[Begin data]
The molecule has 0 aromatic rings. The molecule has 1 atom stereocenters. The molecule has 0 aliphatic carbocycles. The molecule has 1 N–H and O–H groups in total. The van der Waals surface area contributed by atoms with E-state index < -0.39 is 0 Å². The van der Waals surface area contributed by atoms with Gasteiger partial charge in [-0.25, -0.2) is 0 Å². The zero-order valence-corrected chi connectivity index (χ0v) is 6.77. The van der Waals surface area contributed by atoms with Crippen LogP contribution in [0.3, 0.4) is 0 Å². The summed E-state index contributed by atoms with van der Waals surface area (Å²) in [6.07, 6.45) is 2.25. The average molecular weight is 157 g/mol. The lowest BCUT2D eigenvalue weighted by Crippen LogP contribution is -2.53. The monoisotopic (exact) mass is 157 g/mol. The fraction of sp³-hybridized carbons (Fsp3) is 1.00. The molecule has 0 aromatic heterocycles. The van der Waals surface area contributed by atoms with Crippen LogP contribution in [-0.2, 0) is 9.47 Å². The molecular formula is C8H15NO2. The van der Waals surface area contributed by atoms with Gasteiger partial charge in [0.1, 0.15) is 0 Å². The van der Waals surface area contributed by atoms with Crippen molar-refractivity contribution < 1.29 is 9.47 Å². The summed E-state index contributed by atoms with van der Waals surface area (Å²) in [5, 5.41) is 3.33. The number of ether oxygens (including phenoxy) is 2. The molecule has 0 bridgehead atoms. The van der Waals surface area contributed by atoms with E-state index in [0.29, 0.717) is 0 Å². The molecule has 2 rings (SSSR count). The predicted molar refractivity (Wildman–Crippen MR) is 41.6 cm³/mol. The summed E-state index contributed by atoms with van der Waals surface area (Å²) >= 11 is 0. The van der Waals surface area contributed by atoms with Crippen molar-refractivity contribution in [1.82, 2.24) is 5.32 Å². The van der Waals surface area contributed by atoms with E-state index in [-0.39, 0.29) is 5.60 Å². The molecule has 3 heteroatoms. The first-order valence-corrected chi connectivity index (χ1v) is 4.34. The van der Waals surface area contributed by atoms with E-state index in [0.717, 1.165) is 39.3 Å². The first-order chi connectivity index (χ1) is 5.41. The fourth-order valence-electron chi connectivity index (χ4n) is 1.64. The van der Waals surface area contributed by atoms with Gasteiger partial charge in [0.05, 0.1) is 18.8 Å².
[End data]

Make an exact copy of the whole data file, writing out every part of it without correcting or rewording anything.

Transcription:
The molecule has 0 aromatic rings. The molecule has 1 atom stereocenters. The molecule has 0 aliphatic carbocycles. The molecule has 1 N–H and O–H groups in total. The van der Waals surface area contributed by atoms with E-state index < -0.39 is 0 Å². The van der Waals surface area contributed by atoms with Gasteiger partial charge in [-0.25, -0.2) is 0 Å². The zero-order valence-corrected chi connectivity index (χ0v) is 6.77. The van der Waals surface area contributed by atoms with Crippen LogP contribution in [0.3, 0.4) is 0 Å². The summed E-state index contributed by atoms with van der Waals surface area (Å²) in [6.07, 6.45) is 2.25. The average molecular weight is 157 g/mol. The lowest BCUT2D eigenvalue weighted by Crippen LogP contribution is -2.53. The monoisotopic (exact) mass is 157 g/mol. The fraction of sp³-hybridized carbons (Fsp3) is 1.00. The molecule has 0 aromatic heterocycles. The van der Waals surface area contributed by atoms with Crippen LogP contribution in [-0.2, 0) is 9.47 Å². The molecular formula is C8H15NO2. The van der Waals surface area contributed by atoms with Gasteiger partial charge in [0.1, 0.15) is 0 Å². The van der Waals surface area contributed by atoms with Crippen molar-refractivity contribution < 1.29 is 9.47 Å². The summed E-state index contributed by atoms with van der Waals surface area (Å²) in [5, 5.41) is 3.33. The number of ether oxygens (including phenoxy) is 2. The molecule has 0 bridgehead atoms. The van der Waals surface area contributed by atoms with E-state index in [0.29, 0.717) is 0 Å². The molecule has 2 rings (SSSR count). The predicted molar refractivity (Wildman–Crippen MR) is 41.6 cm³/mol. The summed E-state index contributed by atoms with van der Waals surface area (Å²) >= 11 is 0. The van der Waals surface area contributed by atoms with Crippen molar-refractivity contribution in [1.82, 2.24) is 5.32 Å². The van der Waals surface area contributed by atoms with E-state index in [-0.39, 0.29) is 5.60 Å². The molecule has 3 heteroatoms. The first-order valence-corrected chi connectivity index (χ1v) is 4.34. The van der Waals surface area contributed by atoms with E-state index in [0.717, 1.165) is 39.3 Å². The first-order chi connectivity index (χ1) is 5.41. The fourth-order valence-electron chi connectivity index (χ4n) is 1.64. The van der Waals surface area contributed by atoms with Gasteiger partial charge in [0.05, 0.1) is 18.8 Å².